If a property settlement is documented by way of a Binding Financial Agreement, it does not require approval of the Court, and is still considered to be a formal property settlement. By settling your property division in a Binding Financial Agreement, you can avoid extremely costly disputes over property that can arise when you are going through a divorce.

Update your Will and Enduring Power of Attorney and review your estate planning urgently

It is very important to review your estate planning after separation:

  • Your Will needs to be changed immediately, otherwise your ex-spouse may inherit everything if you die;
  • You need to revoke any existing Enduring Power of Attorney to your spouse and replace it with a new one;
  • You should look at any jointly owned property or bank accounts and sever the joint tenancy for property (bank accounts should be split into individual accounts);
  • Change any binding nominations in your superannuation or death cover policies and/or in a Self-Managed Super Fund;
  • Check on the control of any business entities, such as trusts and companies, to see if any assets need protecting from being transferred or sold.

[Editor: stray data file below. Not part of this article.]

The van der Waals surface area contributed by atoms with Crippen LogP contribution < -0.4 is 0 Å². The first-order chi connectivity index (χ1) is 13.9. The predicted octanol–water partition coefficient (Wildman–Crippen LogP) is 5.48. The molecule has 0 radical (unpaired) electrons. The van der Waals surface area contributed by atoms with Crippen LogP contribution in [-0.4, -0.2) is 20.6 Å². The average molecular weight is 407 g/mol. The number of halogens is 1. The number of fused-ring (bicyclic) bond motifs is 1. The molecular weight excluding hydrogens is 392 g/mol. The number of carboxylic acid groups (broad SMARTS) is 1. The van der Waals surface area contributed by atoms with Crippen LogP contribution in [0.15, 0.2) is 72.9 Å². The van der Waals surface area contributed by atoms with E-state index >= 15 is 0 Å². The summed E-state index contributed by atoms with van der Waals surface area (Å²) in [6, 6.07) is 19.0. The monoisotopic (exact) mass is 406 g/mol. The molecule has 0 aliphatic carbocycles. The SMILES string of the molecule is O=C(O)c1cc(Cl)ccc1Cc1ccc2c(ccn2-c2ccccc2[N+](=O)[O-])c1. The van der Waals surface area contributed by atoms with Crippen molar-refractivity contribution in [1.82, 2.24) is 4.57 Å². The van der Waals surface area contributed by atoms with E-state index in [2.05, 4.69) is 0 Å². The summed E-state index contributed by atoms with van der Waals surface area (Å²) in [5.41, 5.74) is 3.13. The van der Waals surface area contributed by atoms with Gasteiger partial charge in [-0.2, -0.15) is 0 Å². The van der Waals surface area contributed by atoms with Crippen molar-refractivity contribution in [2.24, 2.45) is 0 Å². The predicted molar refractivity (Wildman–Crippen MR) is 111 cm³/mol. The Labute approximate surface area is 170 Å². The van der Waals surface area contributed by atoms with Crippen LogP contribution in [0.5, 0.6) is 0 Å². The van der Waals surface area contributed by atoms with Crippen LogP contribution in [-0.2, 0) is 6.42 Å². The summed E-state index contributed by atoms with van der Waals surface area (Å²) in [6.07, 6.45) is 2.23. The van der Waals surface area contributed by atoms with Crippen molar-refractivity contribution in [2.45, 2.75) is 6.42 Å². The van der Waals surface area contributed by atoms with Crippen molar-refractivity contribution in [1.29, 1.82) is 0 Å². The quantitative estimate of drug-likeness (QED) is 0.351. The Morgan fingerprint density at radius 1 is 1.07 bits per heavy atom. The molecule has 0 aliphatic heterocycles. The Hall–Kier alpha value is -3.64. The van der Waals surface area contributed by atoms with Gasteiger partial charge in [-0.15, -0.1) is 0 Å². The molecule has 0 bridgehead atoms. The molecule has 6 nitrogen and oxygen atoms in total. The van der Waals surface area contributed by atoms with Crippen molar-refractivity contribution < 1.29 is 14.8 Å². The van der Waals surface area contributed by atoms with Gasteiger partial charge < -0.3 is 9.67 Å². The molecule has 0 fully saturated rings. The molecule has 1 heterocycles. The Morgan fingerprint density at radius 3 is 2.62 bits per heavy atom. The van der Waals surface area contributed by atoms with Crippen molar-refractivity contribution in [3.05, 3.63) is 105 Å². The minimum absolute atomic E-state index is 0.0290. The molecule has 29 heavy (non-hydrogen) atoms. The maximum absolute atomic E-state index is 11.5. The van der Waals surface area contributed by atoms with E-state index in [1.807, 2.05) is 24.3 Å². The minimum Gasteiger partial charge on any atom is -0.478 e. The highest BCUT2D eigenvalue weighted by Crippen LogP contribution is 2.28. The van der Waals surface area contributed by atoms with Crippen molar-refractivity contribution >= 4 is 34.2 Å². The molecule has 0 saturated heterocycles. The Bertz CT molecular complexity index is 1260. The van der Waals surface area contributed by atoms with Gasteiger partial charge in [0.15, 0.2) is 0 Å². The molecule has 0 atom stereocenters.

Attwood Marshall Lawyers are here to help

Attwood Marshall Lawyers have a dedicated Family Law team who practice exclusively in family law matters. The team are well-versed at assisting clients with divorce, financial agreements, property settlements and estate planning.

We can help you understand your rights and obligations and guide you through this change in your family circumstances in a way that can help everyone involved move on as quickly and peacefully as possible.

Contact our Family Law Department Manager, Donna Tolley, on 07 5506 8241, email dtolley@attwoodmarshall.com.au or call our 24/7 phone line any time on 1800 621 071.

Read more:

Applying for a divorce; you’ve separated for 12 months, the dust has settled, and you’re ready to make it final. What next?

Love in lockdown – will your marriage survive the pandemic, or will the new year see you divorced?

Prenuptial Agreements, Relationship Agreements, Financial Agreements – what’s the difference, and do we need one?

How is divorce for over 50s different? Our guide for separation with assets, businesses and blended families (Podcast)

Share this article

Share on facebook
Facebook
Share on twitter
Twitter
Share on linkedin
LinkedIn
Share on print
Print
Share on email
Email
Laura Dolan

Contact the author

Download a Brochure

Please enter your details below and
a link will be emailed to you
Download Form

Compensation Law

Select your state